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Many have said that rocket launches are an outdated and inefficient technology and have predicted that other technologies will take over, yet to date, it's still the only thing we have to launch into orbit. In the past, the HARP and SHARP have been projects researching to basically shoot projectiles into orbit — they might still need some propulsion for orbital adjustments, but energy usage should be much less.

Is any research still going on in this direction, specifically for launching payloads into orbit? If not, why not?

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One primary problem with launch guns is that it is not a very friendly environment to soft and squishy things. Usually very high G forces during launch.

Also, you need something to circularize the orbit once you get high enough still. Orbit is not just about speed and height but the right speed in the right direction.

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According to wikipedia, the delta-v neccessary to reach low earth orbit is 9.4 km/s. This is roughly 30 times the speed of sound. Launched from a cannon, a payload would need enough initial velocity to have that speed at the top of the atmosphere, after encountering several km of athmospheric drag. I did not work out the math of what that means for initial velocity, but it will be tremendous. While there are laboratory guns that fire very fast projectiles - up to 16 km/s - those fire only little specks of dust. Scaling up the technology will be hard.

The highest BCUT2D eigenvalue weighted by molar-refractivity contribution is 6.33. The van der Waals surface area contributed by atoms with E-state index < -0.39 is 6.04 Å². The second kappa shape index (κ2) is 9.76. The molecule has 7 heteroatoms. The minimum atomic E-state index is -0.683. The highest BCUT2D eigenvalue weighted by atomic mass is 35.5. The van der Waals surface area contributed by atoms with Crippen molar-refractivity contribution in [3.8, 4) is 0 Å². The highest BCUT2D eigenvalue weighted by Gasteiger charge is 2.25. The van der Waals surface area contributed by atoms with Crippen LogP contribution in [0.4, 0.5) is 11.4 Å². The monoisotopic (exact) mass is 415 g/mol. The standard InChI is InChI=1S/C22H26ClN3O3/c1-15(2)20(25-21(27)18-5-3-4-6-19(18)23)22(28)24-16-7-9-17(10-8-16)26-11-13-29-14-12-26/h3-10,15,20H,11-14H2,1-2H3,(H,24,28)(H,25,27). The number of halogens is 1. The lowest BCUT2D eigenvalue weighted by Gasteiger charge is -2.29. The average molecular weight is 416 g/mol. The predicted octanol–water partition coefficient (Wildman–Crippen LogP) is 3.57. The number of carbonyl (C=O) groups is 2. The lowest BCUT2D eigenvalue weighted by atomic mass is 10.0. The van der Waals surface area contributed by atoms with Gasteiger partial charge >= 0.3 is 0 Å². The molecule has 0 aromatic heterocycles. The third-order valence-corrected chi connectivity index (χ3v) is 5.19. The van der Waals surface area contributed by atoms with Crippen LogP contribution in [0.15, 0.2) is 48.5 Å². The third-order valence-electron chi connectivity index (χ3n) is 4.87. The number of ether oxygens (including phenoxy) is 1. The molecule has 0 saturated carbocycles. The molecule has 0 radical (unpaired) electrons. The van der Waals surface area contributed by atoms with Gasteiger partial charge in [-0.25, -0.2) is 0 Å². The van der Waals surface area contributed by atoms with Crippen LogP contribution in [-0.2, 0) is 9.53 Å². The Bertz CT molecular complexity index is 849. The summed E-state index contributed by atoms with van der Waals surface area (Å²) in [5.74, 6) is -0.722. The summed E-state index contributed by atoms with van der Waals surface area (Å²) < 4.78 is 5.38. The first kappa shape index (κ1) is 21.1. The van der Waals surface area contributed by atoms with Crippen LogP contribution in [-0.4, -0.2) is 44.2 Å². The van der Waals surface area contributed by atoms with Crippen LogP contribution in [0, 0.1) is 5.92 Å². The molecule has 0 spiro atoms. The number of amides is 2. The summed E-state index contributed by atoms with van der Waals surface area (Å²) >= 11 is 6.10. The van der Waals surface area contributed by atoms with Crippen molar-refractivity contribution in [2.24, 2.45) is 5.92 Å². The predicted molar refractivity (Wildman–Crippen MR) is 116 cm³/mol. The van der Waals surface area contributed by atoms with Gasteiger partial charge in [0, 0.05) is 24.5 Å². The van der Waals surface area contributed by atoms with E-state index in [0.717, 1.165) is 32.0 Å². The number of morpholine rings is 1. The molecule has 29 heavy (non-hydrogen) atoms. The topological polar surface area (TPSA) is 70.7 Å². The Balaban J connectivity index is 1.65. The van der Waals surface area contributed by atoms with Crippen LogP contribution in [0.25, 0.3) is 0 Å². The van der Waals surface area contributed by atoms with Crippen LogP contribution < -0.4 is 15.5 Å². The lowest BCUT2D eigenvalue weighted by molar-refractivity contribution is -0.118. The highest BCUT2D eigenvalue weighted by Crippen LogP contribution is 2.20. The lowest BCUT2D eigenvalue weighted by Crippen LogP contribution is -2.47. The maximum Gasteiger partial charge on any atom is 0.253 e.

To take a look at the numbers and g-forces, at 1000 g constant acceleration we would need 1 seconds to reach 9.8 km/s, and a barrel of 500 m length (!). The speed was picked to arrive at round numbers.

A projectile from a cannon has it's highest speed right at launch, where the athmosphere is thickest and thus the drag the highest, but would not need to lift the mass of the fuel. I think it's hard, but doable, to calculate which technology may be more energy efficient for a given payload.

To sum it up, the speeds needed are beyond what is achievable with common cannons and the like, we need different approaches that may be doable but have not been implemented near the scale of what is needed to shoot a payload into space.

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Little to none, as far as I know, but there still are a few people bringing this topic up every few years. E.g. http://www.iafastro.net/iac/archive/browse/IAC-08/D4/1/423/ Find the author on twitter: https://twitter.com/justinpark01

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